KAINO: An e-learning platform for pre-school

Tuesday June 08 2021
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Ms Lyndah Kembabazi, co- founder KAINOafrica guides a child through Science, Technology, Engineering and Mathematics (STEM) lessons. PHOTOS/RACHEL NABISUBI

By RACHEAL NABISUBI

The fate of early childhood education still hangs in balance as the country struggles with the second wave of the Covid-19 pandemic.

The second wave is more aggressive than the first one as it affects children as well.

Following the outbreak of Covid-19 pandemic and closure of schools on March 1, 2020 as a measure to curb the spread of the Coronavirus disease, it is not yet clear when nursery schools will resume schooling.

But thanks to innovations and Apps such as KAINO (an education App), continuity to learning is now possible.

KAINO is an easy –to –use tool that offers premium early childhood education content to parents and teachers which they can use to deliver daily curriculum –aligned lessons to their children using the web and mobile apps.

STEM

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Ms Lyndah Kembabazi, co-founder and chief content development officer, KAINOafrica, says that KAINO is an integrated multi-channel learning programme designed to ensure that millions of nursery school-going children get access to quality curriculum-aligned STEM (Science, Technology, Engineering and Mathematics) blended lesson guides that parents and teachers can use to deliver lessons using web and mobile applications.

“We noticed that Early Childhood Education (ECD) was a neglected space where most innovations were catering to primary and secondary education yet ECD is not only the foundation of all learning but also early mental stimulation,” Ms Kembabazi says.

Covid-19 effects

Uganda among many countries has been up in arms on the effects of the pandemic on the education sector due to distortion in the curriculum with kindergarten most recently still in lockdown until the pandemic passes. 

She notes that ECD is time-bound from zero to eight years which means that the difficulties in learning later in life can be traced back to lack of early mental stimulation in the early years.

“For instance, the Uganda national early learning framework for child development is our foundation and blends it with the British national curriculum, where we use the phonics approach to reading,” Ms Kembabazi says.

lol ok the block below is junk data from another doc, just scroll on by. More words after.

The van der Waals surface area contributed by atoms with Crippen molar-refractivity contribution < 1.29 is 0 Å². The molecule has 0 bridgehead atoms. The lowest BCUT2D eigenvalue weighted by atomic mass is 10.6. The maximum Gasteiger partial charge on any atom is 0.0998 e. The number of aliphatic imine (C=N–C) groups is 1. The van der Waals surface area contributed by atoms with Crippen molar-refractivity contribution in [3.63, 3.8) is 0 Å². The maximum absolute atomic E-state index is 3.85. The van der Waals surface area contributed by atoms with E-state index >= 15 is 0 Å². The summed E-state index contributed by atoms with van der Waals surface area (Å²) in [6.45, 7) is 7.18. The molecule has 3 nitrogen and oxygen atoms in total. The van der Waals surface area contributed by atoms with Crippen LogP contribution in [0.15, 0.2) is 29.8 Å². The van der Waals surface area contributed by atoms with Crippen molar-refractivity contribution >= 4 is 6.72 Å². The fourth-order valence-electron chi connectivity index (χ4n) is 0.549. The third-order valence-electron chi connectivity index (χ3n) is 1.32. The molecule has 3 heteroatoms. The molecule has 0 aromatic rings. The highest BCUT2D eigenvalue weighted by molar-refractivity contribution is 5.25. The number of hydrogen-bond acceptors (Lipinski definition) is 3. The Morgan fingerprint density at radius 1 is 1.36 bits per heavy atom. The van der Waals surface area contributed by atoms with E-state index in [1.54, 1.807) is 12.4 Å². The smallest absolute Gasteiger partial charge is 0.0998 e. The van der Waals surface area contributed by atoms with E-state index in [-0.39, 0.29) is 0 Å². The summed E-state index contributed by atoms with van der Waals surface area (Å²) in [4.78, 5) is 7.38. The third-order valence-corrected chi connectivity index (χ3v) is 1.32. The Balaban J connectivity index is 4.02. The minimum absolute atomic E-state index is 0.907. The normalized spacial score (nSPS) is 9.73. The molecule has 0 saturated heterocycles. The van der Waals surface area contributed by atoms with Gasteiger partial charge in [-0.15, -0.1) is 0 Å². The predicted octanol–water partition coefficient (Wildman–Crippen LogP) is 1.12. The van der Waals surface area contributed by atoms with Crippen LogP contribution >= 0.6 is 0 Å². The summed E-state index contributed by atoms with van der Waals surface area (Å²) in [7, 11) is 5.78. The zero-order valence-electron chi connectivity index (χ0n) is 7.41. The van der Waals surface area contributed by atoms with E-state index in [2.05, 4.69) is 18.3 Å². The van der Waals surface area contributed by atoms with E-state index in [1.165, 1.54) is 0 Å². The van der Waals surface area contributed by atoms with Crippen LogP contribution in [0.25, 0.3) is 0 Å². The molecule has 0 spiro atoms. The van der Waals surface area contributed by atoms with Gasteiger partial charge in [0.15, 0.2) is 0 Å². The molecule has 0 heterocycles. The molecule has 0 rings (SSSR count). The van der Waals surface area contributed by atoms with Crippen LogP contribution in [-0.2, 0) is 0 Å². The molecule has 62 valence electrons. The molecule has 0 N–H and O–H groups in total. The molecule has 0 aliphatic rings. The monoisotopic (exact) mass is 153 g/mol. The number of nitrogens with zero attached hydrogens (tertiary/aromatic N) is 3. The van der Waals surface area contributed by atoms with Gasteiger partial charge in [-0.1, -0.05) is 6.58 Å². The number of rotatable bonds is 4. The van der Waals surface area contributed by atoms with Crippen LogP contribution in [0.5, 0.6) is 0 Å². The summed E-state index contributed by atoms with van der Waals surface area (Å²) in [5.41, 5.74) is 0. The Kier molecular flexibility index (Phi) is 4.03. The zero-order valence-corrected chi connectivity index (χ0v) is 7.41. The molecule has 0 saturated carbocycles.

This is further blended in the STEM curriculum to achieve early mental stimulation which results in the KAINO teaching guide that any parent or teacher can use to teach their children using KAINO web and mobile apps.

Although the 31-year-old educationist, entrepreneur, mother, home schooler, gender equality activist and K-12 Curriculum specialist persued a Bachelor’s Degree in Tourism from Makerere University, her kinship for children pushed her towards teaching.

“Much as teaching is a ridiculed profession branded by demeaning remunerations and unprofessionalism, I knew I had to delve into it as I longed to make a difference,” Ms Kembabazi, a 31-year-old graduate in Tourism from Makerere University says.

She conceived the idea following her bad experience in school where school was ‘a have to be’ not ‘a want to be’ place which was a reality for many.

“I knew that something was wrong with the training approach mostly used in our education system,” Kembabazi says.

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The unifying factor is that all learners are not trained to be thinkers but memorisers of different subjects hence making them well prepared for exams not life.

Ms Kembabaazi then decided to focus on the next generation where we crafted STEM-blended content to cater for brain stimulation, adopted the phonics approach to reading which gets children to read easily and the KAINO teacher guide to make sure the right pedagogical styles are used.

The goal is to raise well-rounded children fully equipped with skills for the 21st Century workspace.

She joined the Teach2030 community under the commonwealth education trust where she majored in curriculum development and went on to do various Massive Open Online Courses (moocs) from Harvard University in early childhood development and child psychology. This garnered her the position of the chief curriculum development officer at KAINOafrica.

She explains: “As a co-founder in the digital millennium, I’m persuaded that locally developed e-learning solutions are the future of education in Africa. Much as technology cannot replace good teachers, technology in the hands of a great teacher is very transformational.”